The used-car market is suffering from the fallout of the dollar crisis, which has affected the automotive sector as a whole. The automotive sector has limited importation of cars during this period, and in turn, the lack of new cars on offer has driven many car owners to delay selling their vehicles second-hand. The low supply has caused used-car prices to increase by 30% to 40% compared to last year.
Director of the second-hand car market in Nasr City Amr El-Kady told Daily News Egypt that the dollar shortage has severely impacted the used-car market. The scarcity in the supply of new cars has led many owners to hold on to their current cars and wait for the market to improve. “Used-car prices have increased by up to 30%,” El-Kady said.
Cars priced between EGP 60,000 and EGP 80,000 have the greatest demand, though most used cars are sold at more than EGP 90,000, according to El-Kady. Adding a profit margin to the cost of transportation and procedures resulted in the price increasing, which negatively affects market sales, the director said.
Ahmed El-Sayed, a car dealer in the market, said the price of the dollar against the pound has affected sales of new cars, having dropped as low as 50%, the lowest recorded in four years. He urged the government to take prompt economic reforms to help the Egyptian car market recover.
Moreover, Mahmoud Abdel Fattah, the owner of the Islamia Auto Fair Trading, said the car market is suffering from a shortfall in supply, which has boosted prices by 40%,
Abdel Fattah called on the banking sector to provide facilities and letters of credit to traders in order to help them open new markets and face the recession that has swept across the car market. He also called on the government to take action so as to adjust the replacement process, which is one of the government’s top priorities currently.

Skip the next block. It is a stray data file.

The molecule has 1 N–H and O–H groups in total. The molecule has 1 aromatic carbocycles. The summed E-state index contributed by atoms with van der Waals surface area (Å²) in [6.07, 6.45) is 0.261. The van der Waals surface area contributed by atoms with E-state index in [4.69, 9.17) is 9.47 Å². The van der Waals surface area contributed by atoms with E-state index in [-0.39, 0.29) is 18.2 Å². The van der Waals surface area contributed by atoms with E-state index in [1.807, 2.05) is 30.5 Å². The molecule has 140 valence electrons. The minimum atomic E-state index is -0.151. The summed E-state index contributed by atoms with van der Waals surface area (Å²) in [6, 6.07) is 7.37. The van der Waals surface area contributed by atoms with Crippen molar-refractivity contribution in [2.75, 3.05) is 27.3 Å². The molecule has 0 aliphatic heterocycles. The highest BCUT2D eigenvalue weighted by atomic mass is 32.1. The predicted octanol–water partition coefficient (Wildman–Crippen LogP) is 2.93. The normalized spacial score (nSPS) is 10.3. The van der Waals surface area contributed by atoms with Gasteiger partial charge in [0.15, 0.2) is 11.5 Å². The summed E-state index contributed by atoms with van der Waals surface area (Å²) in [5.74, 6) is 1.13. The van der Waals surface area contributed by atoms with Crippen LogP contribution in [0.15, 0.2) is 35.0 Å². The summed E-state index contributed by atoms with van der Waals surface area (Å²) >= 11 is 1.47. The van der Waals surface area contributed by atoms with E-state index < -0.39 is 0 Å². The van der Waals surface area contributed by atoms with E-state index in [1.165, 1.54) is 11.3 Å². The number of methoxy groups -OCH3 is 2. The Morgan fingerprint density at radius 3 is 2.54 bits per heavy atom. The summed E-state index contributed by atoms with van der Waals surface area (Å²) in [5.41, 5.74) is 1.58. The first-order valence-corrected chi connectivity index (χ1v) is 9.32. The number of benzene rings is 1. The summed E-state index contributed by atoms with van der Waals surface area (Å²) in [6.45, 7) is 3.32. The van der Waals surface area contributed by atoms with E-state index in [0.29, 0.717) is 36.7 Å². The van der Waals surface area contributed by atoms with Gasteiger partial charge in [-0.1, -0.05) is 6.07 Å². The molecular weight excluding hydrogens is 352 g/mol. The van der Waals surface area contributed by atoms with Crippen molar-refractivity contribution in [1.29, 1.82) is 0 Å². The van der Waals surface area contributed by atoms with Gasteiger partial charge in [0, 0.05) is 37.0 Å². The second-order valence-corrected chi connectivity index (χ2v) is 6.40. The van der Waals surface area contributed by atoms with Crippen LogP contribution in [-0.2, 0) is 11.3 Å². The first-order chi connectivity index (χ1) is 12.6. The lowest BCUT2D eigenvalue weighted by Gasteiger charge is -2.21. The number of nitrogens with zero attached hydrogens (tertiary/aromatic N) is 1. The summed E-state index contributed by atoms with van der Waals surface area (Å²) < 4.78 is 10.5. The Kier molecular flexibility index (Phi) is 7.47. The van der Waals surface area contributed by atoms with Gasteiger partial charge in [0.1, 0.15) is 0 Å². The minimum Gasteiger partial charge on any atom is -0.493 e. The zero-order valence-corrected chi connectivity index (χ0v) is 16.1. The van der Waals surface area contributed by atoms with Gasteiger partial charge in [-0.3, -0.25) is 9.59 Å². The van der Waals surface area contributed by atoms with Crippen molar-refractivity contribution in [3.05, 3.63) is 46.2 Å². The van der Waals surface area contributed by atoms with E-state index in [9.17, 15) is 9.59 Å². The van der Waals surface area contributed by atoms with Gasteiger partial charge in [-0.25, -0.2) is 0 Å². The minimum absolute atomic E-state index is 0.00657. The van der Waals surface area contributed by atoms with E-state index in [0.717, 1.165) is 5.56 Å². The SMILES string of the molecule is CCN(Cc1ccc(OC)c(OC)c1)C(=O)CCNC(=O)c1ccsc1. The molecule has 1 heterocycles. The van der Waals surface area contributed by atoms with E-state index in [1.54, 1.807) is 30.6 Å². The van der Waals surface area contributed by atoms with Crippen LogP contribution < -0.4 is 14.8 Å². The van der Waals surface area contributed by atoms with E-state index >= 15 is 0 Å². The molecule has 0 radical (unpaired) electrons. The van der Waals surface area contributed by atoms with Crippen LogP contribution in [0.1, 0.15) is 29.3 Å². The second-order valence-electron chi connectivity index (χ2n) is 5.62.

The dollar price to the pound has broken records on the informal market, approaching EGP 10 for the first time in history. The official price stands at EGP 8.95 as of Monday morning.
Traders said the exchange market has almost completely halted, amid confusion, while the Central Bank of Egypt stepped up supervision and inspection operations and even threatened to shut down dealers that offer higher prices than official ones.
According to El-Kady, most used-cars buyers look for Korean models; the Hyundai Elantra and Kia Cerato are the most popular models on the market, whereas the Hyundai Verna and Accent, and the Kia Rio recorded no sales due to their high price.
Korean models have acquired some 40% of sales operations, followed by Japanese models, with a 30% market share. The Nissan Sunny and Toyota Corolla are the two best-selling Japanese models.
Chinese cars come in third in used-car market sales, accounting for about 21% of the market sales. In the fourth spot come European cars at 9.5%, followed by US models, most notably the Chevrolet Aveo.
El-Kady explained that the sole factor governing Chinese car sales is the price, rather than the condition of the car or its model. Some used cars have seen price increases of almost 50%, such as the Skoda Octavia.
Ahmed Hussein, a dealer of second-hand cars, said his best-selling cars are models by Hyundai, Kia, and Toyota.